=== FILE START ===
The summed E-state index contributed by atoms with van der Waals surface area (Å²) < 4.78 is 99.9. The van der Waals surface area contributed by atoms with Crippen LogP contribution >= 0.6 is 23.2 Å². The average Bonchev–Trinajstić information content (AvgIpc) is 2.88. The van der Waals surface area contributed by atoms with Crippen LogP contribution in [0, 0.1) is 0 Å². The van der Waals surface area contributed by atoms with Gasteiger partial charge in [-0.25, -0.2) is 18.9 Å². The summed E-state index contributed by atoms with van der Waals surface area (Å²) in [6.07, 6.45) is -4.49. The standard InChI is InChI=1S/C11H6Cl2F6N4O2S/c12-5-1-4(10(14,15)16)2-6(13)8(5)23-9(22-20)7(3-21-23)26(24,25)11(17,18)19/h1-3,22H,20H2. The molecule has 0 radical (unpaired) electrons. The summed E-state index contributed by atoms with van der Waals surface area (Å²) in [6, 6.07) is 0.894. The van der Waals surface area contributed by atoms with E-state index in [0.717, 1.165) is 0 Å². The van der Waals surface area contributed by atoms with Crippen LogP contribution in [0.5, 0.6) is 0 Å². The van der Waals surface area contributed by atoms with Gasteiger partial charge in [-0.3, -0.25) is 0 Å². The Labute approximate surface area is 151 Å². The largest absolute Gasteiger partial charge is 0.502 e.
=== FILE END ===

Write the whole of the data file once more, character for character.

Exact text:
The summed E-state index contributed by atoms with van der Waals surface area (Å²) < 4.78 is 99.9. The van der Waals surface area contributed by atoms with Crippen LogP contribution >= 0.6 is 23.2 Å². The average Bonchev–Trinajstić information content (AvgIpc) is 2.88. The van der Waals surface area contributed by atoms with Crippen LogP contribution in [0, 0.1) is 0 Å². The van der Waals surface area contributed by atoms with Gasteiger partial charge in [-0.25, -0.2) is 18.9 Å². The summed E-state index contributed by atoms with van der Waals surface area (Å²) in [6.07, 6.45) is -4.49. The standard InChI is InChI=1S/C11H6Cl2F6N4O2S/c12-5-1-4(10(14,15)16)2-6(13)8(5)23-9(22-20)7(3-21-23)26(24,25)11(17,18)19/h1-3,22H,20H2. The molecule has 0 radical (unpaired) electrons. The summed E-state index contributed by atoms with van der Waals surface area (Å²) in [6, 6.07) is 0.894. The van der Waals surface area contributed by atoms with E-state index in [0.717, 1.165) is 0 Å². The van der Waals surface area contributed by atoms with Crippen LogP contribution in [0.5, 0.6) is 0 Å². The van der Waals surface area contributed by atoms with Gasteiger partial charge in [-0.3, -0.25) is 0 Å². The Labute approximate surface area is 151 Å². The largest absolute Gasteiger partial charge is 0.502 e.